French public asked to review digital rights bill

AFP / Archive picture I French Internet users have an unprecedented opportunity to shape the new law

France will release the text of a forthcoming parliamentary bill on digital rights to the public months before it is debated in parliament in an unprecedented gesture of “collaborative democracy”.


It is the first time a proposed law has been offered to the public for a first reading, a move Prime Minister Manuel Valls said was made after consulting leaders of France’s IT industry.

Valls referred to the initial text – to be published online at the end of June with a call for public comments, suggestions and amendments – as a “Beta” version of the bill, an industry term used to describe software that is still in development but released for public testing. He emphasised that the bill will aim to guarantee the “neutrality” of the web.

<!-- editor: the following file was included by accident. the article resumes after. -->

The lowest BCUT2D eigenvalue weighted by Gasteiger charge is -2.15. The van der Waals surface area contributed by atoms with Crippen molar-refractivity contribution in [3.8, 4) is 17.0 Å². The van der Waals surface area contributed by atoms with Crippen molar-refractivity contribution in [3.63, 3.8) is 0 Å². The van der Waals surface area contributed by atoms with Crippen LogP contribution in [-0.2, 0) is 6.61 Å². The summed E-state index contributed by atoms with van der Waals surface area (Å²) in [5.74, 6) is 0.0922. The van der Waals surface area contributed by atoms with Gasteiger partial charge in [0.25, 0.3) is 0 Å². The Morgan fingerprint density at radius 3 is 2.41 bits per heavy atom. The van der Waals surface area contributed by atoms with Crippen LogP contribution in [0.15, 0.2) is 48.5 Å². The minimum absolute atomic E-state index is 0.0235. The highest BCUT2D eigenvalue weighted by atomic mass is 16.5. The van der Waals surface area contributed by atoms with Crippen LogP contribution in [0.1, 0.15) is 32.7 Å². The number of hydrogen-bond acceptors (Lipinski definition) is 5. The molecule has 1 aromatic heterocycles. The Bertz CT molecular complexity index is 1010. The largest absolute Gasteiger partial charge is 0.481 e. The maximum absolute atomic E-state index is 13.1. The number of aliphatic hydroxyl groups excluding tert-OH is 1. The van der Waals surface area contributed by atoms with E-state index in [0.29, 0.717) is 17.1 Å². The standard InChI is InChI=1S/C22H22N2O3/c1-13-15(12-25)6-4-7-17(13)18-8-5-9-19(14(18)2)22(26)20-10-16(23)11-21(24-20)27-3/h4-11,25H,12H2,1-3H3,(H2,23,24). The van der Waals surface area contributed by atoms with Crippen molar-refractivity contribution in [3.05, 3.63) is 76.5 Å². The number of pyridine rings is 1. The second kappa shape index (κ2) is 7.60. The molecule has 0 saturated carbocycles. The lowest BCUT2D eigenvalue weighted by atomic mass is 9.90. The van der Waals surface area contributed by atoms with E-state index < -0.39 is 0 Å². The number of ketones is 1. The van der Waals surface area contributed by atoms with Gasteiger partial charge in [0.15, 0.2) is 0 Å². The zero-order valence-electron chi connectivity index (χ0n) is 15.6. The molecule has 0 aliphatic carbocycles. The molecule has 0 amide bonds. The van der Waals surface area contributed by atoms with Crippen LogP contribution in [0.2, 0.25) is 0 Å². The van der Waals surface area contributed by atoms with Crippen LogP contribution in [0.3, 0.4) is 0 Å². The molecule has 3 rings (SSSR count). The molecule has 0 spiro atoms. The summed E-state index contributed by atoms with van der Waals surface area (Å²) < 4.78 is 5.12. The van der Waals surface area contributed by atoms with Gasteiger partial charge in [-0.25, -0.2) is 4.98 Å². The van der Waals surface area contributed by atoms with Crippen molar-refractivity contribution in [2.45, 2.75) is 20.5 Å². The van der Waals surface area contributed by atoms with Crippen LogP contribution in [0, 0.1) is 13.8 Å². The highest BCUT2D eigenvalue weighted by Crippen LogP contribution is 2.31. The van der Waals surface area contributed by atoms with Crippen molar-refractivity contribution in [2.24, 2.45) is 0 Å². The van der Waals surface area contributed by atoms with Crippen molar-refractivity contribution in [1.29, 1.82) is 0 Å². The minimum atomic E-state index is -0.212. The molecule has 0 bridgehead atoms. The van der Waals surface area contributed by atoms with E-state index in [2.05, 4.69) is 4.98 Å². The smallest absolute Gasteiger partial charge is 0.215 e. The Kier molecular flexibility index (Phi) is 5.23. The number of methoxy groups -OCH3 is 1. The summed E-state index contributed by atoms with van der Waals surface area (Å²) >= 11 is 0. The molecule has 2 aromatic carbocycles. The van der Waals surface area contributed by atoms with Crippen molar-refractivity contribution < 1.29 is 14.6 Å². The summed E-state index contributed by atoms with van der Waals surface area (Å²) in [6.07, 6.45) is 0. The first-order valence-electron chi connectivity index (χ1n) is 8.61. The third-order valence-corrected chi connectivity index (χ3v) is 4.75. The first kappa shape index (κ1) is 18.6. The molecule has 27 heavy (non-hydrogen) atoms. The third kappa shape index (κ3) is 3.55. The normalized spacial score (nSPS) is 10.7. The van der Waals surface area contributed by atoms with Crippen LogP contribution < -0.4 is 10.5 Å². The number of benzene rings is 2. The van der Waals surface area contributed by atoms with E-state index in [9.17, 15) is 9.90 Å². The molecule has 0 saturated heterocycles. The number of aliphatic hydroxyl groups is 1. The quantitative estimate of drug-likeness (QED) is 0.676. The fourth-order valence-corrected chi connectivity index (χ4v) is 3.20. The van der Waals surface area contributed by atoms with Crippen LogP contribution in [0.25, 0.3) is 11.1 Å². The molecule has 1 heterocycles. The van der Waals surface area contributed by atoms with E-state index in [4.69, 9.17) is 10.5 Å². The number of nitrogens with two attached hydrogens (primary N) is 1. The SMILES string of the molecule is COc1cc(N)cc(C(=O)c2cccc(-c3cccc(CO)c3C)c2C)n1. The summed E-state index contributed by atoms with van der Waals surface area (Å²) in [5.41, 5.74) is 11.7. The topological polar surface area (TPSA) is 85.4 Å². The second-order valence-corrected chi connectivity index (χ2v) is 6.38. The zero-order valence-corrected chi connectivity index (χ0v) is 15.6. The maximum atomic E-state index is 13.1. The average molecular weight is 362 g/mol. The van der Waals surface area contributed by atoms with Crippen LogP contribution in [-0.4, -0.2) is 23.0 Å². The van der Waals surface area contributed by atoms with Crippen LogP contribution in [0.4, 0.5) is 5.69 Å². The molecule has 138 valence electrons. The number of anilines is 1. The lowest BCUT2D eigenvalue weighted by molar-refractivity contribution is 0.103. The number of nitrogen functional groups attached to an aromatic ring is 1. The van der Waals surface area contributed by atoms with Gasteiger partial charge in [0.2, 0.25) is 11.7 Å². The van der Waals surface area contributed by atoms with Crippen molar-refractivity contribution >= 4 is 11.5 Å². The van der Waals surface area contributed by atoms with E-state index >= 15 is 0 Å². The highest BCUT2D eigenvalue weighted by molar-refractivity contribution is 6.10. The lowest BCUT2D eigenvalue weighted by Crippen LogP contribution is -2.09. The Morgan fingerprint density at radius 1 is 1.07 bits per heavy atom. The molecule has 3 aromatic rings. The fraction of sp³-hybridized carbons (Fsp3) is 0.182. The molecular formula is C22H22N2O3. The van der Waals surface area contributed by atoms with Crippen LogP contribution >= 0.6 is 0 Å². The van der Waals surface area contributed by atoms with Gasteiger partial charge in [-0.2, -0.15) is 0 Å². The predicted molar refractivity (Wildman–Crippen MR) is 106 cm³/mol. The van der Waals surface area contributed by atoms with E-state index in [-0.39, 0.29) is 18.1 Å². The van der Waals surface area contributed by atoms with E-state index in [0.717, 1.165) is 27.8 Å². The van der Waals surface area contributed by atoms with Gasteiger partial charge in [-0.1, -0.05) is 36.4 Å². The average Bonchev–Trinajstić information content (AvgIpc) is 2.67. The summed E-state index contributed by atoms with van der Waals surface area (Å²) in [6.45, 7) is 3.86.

While borrowing from the “open source” philosophy of software development (where programmes and operating systems are developed by open collaborative communities rather than secretive “closed source” commercial ventures), the bill will still rely heavily on lawmakers and the parliamentary process before it goes into law.

“It’s totally experimental,” a source at the prime minister’s office told AFP, adding the caveat that it was not intended to set a precedent for all future laws. “Maybe it will be a marvellous success, and maybe it will be a complete flop.”

The text of the bill will be available for public scrutiny much earlier than normal – most proposed laws are published just after they are presented to the cabinet at the beginning of the autumn parliamentary term.

The bill is expected to include measures that would give Internet users greater power over their personal data, often held by US-based giants such as Google, Apple and Facebook, and to allow “portability” of their history and preferences when switching between service providers and social networks.

Valls said he wants to the right to an Internet connection to be guaranteed for lower-income households, and that government data should be made “open by default”.

The country’s labyrinthine employment portals could also be merged into a single “jobs store” as part of the government’s bid to reduce France’s soaring unemployment.

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